Guest ‘Week’ 1: HOW SHOULD CHRISTIAN BLOKES TREAT CHRISTIAN WOMEN?

We kick off this season of guest contributions with these thoughts from Pastor Pete from CCB – they may seem familiar as they’re adapted from a talk he gave at a Lads’ Weekend Away last year. But that makes them no less valuable! Do give your thoughts below… or the big man will be heartbroken!

How should Christian blokes treat Christian women?  We could spend weeks talking about this but here’s a starter for 10!

We should treat women as sisters

1 Timothy 5:1 Do not rebuke an older man but encourage him as you would a father. Treat younger men like brothers, 2 older women like mothers, younger women like sisters, in all purity.

Treat the women like sisters, in all purity.

Women at church are our sisters.  We are their brothers.  We need to treat them with all purity.  Therefore we must not mess them about, treat them shamefully.  We need to consider how we relate to the women and think how we can do that in all purity.  For the purposes of this blog I’m just talking about relationships between men and women of a similar age.  I think generally with the demographic and narrow age range of this blog (I didn’t say narrow readership!)

Now what does that look like?  I don’t have any biological sisters, but it’s not hard to consider how that relationship should work.  We should protect them, if I had a sister I would hope that I would work hard at protecting her.  Also, there is an aspect of leadership; a brother should take the lead in his relationship with his sister.  But the word purity particularly makes us consider the issue of how we treat them relationally.  Not simply sex, but the purity of our thoughts, the purity of our intentions.  What do we desire most for our sisters?

Surely, we want them to grow in faith?  Surely we want them to love Christ more?  They need us to model devotion to Christ.  They need us to encourage them to love and serve Christ more.  These are not pie in the sky unobtainable desires.  This is what will result if we strive for personal maturity in ourselves and treat the women at church as sisters.

Much of this will be the same whether or not we ourselves are married.  For the health of the church it’s important we think about how this applies to each of.  What does it look like for us to treat the women at church as sisters? 

When in bible study groups, be the first to pray.  Take the lead, it’s our role.  Make sure we prioritise attendance at church, at house group, at KG, and of course at the monthly prayer meeting.  Of course it will be good for us to do these things, but it will also help the women at church grow in their love for Christ, as they see how we are growing in maturity, they can learn from this.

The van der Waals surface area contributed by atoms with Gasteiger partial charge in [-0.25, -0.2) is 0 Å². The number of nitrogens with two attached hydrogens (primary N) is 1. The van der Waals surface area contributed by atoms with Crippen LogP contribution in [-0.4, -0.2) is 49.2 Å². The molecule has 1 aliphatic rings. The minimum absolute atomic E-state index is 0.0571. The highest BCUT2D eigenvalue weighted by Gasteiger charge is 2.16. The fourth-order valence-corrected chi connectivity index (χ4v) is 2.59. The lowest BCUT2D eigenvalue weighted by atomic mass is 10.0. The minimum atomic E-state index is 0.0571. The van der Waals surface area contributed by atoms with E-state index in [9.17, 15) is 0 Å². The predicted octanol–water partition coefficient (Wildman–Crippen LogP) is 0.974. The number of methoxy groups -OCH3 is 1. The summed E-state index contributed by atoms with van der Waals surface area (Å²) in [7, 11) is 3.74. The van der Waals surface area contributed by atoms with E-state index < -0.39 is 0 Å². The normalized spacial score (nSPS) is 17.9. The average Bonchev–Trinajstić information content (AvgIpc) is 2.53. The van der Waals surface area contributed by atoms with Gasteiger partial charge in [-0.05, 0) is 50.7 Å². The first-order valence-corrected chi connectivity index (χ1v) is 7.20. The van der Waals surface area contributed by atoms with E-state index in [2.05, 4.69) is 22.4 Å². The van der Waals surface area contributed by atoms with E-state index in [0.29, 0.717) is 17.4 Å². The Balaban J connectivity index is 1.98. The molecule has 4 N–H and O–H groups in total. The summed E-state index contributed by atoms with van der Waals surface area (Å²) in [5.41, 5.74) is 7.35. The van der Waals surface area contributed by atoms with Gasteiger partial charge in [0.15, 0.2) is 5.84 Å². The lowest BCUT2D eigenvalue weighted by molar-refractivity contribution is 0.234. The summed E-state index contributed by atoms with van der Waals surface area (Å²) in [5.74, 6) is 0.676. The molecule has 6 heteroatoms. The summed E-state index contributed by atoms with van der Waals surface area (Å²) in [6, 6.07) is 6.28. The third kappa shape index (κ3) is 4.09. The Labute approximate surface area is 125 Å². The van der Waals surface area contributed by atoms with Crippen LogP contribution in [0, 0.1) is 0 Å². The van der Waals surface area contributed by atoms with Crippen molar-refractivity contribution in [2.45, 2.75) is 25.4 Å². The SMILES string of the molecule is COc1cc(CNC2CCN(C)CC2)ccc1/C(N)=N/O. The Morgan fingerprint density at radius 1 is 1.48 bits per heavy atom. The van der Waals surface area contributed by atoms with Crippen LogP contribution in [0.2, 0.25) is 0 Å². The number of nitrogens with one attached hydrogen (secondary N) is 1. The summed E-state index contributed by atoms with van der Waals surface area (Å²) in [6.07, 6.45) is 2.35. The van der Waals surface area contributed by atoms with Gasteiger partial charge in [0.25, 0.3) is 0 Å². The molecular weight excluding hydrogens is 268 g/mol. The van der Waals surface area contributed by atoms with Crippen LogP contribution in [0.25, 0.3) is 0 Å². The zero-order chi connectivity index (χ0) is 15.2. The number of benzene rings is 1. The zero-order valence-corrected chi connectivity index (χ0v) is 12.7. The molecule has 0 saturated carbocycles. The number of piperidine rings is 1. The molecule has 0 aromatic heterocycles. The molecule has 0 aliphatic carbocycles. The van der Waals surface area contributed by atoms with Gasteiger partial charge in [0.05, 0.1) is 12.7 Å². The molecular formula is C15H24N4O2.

We need to take the lead evangelistically.  This is an area we have not been as good as the women at.  Fabulously, our church (CCB) is not as bad as the national imbalance between men and women.  But we do have more women than men in church.  I went through the directory and we have 14 more women than men listed in there.  There are a number of factors for that, but it seems to me the women have taken the lead evangelistically.  We need to do it.  We need to take the lead and evangelise men.  This helps model the priority of evangelism, but it is also a loving thing for us to do for the women at church. 

The women in church are not stupid, they can count.  Many, most, of them want to get married.  They recognise that if things stay the same, then 14 of them won’t.  Wouldn’t it be a loving thing for us to for our sisters to work hard at evangelising single men, so that our sisters can have someone to marry?

So we need to treat the women in church with purity, they are our sisters.

Now this next bit is specifically aimed at those not married.  However, married guys need to listen too.  Why?  Because they need to encourage the single guys and also to hold them to account for the way they are treating their Christian sisters.

To have any romantic ambiguity with a girl at church is a no-no.  The constant refrain from Christian girls is for us men to “BE CLEAR”.  For a girl to think there might be a romantic possibility with you because of the way you’ve acted towards her and you’ve no intentions with that girl is mean.  It is a long way from purity. 

Now, please don’t get me wrong, please be friends with girls at church.  It’s a normal and good thing to do, they are our sisters, and it’s the most natural thing to want to be friends with them.  But, avoid spending exclusive time with a girl without explaining what is going on.

Men and women think differently, you might say; “we went for a drink she knew it was just as friends.”  Are you sure?  Generally speaking, women psycho-analyse things far more than we do.  They read into things stuff we wouldn’t even imagine could be there.  So be very clear, don’t mess the girls at church around with them speculating whether there is a chance of something more when you’ve no intention of that.  We must take the lead and be clear.